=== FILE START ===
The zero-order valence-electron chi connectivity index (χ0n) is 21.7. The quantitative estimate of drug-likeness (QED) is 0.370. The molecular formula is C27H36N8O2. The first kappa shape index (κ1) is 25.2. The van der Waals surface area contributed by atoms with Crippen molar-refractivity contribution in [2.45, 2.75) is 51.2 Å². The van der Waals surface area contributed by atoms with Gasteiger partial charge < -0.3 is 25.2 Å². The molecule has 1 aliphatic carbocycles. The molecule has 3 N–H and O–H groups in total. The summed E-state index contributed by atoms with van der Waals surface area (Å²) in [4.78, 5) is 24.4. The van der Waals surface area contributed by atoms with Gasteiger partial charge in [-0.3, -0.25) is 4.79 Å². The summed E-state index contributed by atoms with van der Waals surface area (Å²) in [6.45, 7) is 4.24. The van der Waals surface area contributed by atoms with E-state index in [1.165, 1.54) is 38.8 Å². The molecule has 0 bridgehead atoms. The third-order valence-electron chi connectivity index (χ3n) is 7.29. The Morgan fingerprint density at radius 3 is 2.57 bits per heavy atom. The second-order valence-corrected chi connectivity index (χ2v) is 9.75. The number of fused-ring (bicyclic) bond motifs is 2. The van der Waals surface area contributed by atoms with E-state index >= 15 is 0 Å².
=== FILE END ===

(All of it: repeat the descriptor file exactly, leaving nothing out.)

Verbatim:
The zero-order valence-electron chi connectivity index (χ0n) is 21.7. The quantitative estimate of drug-likeness (QED) is 0.370. The molecular formula is C27H36N8O2. The first kappa shape index (κ1) is 25.2. The van der Waals surface area contributed by atoms with Crippen molar-refractivity contribution in [2.45, 2.75) is 51.2 Å². The van der Waals surface area contributed by atoms with Gasteiger partial charge < -0.3 is 25.2 Å². The molecule has 1 aliphatic carbocycles. The molecule has 3 N–H and O–H groups in total. The summed E-state index contributed by atoms with van der Waals surface area (Å²) in [4.78, 5) is 24.4. The van der Waals surface area contributed by atoms with Gasteiger partial charge in [-0.3, -0.25) is 4.79 Å². The summed E-state index contributed by atoms with van der Waals surface area (Å²) in [6.45, 7) is 4.24. The van der Waals surface area contributed by atoms with E-state index in [1.165, 1.54) is 38.8 Å². The molecule has 0 bridgehead atoms. The third-order valence-electron chi connectivity index (χ3n) is 7.29. The Morgan fingerprint density at radius 3 is 2.57 bits per heavy atom. The second-order valence-corrected chi connectivity index (χ2v) is 9.75. The number of fused-ring (bicyclic) bond motifs is 2. The van der Waals surface area contributed by atoms with E-state index >= 15 is 0 Å².